Tribal leaders hear all about how they should run their governments to achieve economic success: “Separate business from politics.” “Seek out and form partnerships with the federal government and private industry.” “Create more pro-business laws.” “Become more active in federal Indian economic policy-making.” All of this sounds good.
I believe many tribal leaders are taking this advice to heart and trying to implement positive change that would benefit their economies and ultimately, their people. So why are many tribal economies not taking off as everyone hoped they would?
Do you think that with all we expect our tribal leaders to do and be. … are we just setting them up for failure? I mean, we want them to all at once be national leaders, in that they must continually keep abreast of and stay involved in Congressional activities to ensure that the federal government honors its “government-to-government relationship” with Indian tribes. This requires that tribal leaders possess savviness with the Congressional legislative and regulatory decision-making process.
We also expect them to be corporate leaders because they are required to make decisions about tribally-owned businesses, such as whether to invest in a casino expansion or enter into a commercial joint venture in some other industry. We want them to be comfortable reading financial statements and business plans, not to mention negotiating complicated business transactions.
In reality, most tribal leaders must first and foremost be responsive to the demands of their constituents, with whom they have close geographic – and oftentimes familial – connections, and to whom they are personally accessible 24/7. In this sense, tribal leaders are very much like municipal or state local leaders. Indeed, even most state legislators are more removed from and inaccessible to their constituents than tribal leaders. Because state legislatures are only in session for a couple of months each year, the rest of the year legislators are relatively undisturbed by their constituents. Not so with most tribal leaders. If they want to remain in office, tribal leaders must be accessible to the tribal membership around the clock all year long.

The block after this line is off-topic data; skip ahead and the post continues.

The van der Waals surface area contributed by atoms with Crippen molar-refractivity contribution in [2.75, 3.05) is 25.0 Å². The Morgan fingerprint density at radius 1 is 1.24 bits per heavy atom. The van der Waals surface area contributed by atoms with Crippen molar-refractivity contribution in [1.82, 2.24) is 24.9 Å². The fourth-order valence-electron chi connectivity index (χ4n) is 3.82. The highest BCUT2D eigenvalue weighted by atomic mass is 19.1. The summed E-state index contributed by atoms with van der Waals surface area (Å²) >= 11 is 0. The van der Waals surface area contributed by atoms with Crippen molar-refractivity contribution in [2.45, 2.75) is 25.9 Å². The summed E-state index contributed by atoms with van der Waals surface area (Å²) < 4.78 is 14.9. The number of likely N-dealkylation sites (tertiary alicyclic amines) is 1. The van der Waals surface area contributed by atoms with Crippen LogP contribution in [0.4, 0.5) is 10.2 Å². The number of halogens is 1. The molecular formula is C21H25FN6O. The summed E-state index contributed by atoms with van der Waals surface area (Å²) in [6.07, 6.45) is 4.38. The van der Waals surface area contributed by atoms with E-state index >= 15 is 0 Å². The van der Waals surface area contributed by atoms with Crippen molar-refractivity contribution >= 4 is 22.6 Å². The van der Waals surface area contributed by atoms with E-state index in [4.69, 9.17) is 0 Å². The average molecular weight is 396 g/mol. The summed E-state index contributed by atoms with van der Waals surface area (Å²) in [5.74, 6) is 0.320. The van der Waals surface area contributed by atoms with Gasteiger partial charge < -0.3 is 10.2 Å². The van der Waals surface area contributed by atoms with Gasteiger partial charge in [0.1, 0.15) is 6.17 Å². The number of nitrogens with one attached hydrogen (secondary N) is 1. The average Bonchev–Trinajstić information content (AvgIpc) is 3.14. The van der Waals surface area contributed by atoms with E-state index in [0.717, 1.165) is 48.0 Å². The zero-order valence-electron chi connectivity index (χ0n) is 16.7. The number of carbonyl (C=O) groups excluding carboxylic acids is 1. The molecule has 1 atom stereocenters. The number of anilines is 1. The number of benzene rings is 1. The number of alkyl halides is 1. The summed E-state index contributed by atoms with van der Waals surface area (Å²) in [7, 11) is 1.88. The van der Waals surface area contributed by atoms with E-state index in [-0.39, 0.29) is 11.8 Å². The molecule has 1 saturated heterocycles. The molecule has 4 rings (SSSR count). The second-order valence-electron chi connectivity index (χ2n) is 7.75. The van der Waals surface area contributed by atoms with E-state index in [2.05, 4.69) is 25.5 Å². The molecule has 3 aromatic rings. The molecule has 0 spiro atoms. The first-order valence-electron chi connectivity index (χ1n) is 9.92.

Moreover, the reality on the ground is that tribal leaders are trustees of the tribe’s assets. This means they must make decisions not just with the best interest of their respective district members in mind, but they must do so with the best interest of the entire tribe in mind. These two tribal groups are not always in harmony.
I have observed many tribes when their councils are in session. The typical agenda on any given day is a mix of national, local, corporate and trustee issues all being raised, discussed and decided. To illustrate, the first item of the day might be the tribe’s prioritization of projects to be advocated for in Washington, D.C. In the middle of this discussion, the condition of reservation roads may come up.
This leads to a request for Joe Tribal Member’s approach to be graveled. … which leads to a discussion about whether the tribe should enter into a joint venture with a non-Indian entity to start mining or energy development on the reservation. And if this business venture is to be undertaken, exactly where it will be situated on the reservation sparks great debate – which tribal lands should be developed (or disturbed, depending on who is talking) or which tribal members will get job opportunities (or not) in their back yards. I get mentally exhausted just listening to this chaotic decision-making process, and I can only imagine how the leaders must feel at the end of the day.
Given all these considerations, is it any wonder why tribes sometimes appear to struggle with building sustainable reservation economies? I don’t know if there is a magic formula to help elected tribal leaders succeed at all they are required to do. The best strategy seems to be just making certain that all those who are considering running for tribal leadership positions are fully cognizant of what the job entails, and are prepared – either through education or experience – to confront the monumental tasks facing them once in office. And once in office, tribal leaders could look for non-governmental resources within their own community to assist in their efforts. For example, community development financial institutions can be a valuable resource to tribal governments as a source of funds to develop tribal projects, a place to help educate tribal members (leaders included) about basic financial skills, and a partner in advocating tribal community issues with local, state and federal governments.
Or, with all these job demands, perhaps Indian country just needs superheroes to fill tribal leadership positions.
Tracey Fischer, a licensed attorney and member of the Cheyenne River Sioux Tribe, is the president and chief executive officer of First Nations Oweesta Corporation based in Rapid City, S.D. Oweesta assists with the establishment of community development financial institutions and financial education and asset building programs in Native communities throughout the United States. Additionally, Oweesta works with Native communities to strengthen entrepreneurship environments. Tracey obtained her law degree from Yale Law School. She also has a B.S. in business administration and accounting.